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Radio communication keeps fire rangers in touch

The Story


A ranger in a lookout tower near Ontario's Algonquin Park spots a plume of smoke in the forest. He reports the sighting by radio to the district headquarters of the Ontario Department of Lands and Forests. Within minutes, a pilot on patrol in his Beaver aircraft is dispatched to investigate. The CBC's Bill Kay is there to record the radio messages that keep everyone in contact, and discovers the smoke is just a campfire. 

Medium: Radio
Program: Assignment
Broadcast Date: Aug. 21, 1957
Guest(s): Ralph Stone
Host: Maria Barrett, Bill McNeil
Reporter: Bill Kay
Duration: 4:37

Did You know?


• Lookout towers have been used in Ontario since the 1920s. Between then and the 1950s, about 320 towers were built in the province. Most were 27 metres or 34 metres tall, with views reaching up to 50 kilometres. In the 1960s they slowly fell out of use, replaced by aerial patrols. A decade later, the Ontario government began to demolish many towers. They were concerned people might climb them and injure themselves.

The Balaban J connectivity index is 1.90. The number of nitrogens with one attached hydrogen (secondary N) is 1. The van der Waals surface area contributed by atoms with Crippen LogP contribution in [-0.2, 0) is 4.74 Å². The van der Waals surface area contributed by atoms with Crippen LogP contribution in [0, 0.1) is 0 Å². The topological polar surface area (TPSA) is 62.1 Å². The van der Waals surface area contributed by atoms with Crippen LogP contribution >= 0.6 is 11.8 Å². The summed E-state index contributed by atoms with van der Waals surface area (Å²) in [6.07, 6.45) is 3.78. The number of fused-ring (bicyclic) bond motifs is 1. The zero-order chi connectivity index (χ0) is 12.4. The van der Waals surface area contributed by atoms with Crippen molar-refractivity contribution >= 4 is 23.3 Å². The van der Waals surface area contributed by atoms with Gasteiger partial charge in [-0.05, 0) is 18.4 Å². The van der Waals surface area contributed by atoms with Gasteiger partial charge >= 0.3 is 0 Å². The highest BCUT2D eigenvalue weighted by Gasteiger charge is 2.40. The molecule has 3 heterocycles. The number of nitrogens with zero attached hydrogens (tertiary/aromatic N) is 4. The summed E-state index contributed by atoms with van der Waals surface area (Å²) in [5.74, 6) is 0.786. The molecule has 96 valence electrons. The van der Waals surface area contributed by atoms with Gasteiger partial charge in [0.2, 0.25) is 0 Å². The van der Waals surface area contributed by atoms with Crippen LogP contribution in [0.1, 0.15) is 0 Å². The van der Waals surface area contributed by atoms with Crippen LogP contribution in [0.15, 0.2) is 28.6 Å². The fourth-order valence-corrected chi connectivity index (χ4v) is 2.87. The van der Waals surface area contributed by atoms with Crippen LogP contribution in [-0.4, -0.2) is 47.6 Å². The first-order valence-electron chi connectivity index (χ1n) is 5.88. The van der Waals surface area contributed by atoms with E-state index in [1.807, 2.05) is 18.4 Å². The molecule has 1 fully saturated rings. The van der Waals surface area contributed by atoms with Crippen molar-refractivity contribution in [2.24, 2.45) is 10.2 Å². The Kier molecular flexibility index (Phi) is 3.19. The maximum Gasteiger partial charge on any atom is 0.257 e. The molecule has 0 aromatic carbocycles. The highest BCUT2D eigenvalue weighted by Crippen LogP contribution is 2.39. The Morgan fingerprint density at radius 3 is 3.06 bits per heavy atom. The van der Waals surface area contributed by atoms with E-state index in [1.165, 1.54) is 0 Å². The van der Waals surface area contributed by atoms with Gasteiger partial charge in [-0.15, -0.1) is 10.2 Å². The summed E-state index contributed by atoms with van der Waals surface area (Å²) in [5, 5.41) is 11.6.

• Several dozen lookout towers with their ladders removed remain standing in the province, and about seven are now popular tourist attractions.

• As of July 2003 there are just two fully operational, staffed lookout towers in Ontario. Both are in the Petawawa Research Forest adjacent to Algonquin Park. The PRF is a 100 square kilometre area used by researchers to study trees, forest ecology and fire behaviour.

• Before radio contact was possible, rangers in lookout towers reported fires using telephones, carrier pigeons and heliographs. A heliograph operator uses Morse code to communicate by tilting a mirror to reflect sunlight.

• Though a ranger in a lookout tower can easily spot smoke, estimating its distance from the tower is tricky. However, when two towers both see the same smoke, each reports its bearings and district offices can plot its location by cross-referencing the reports.


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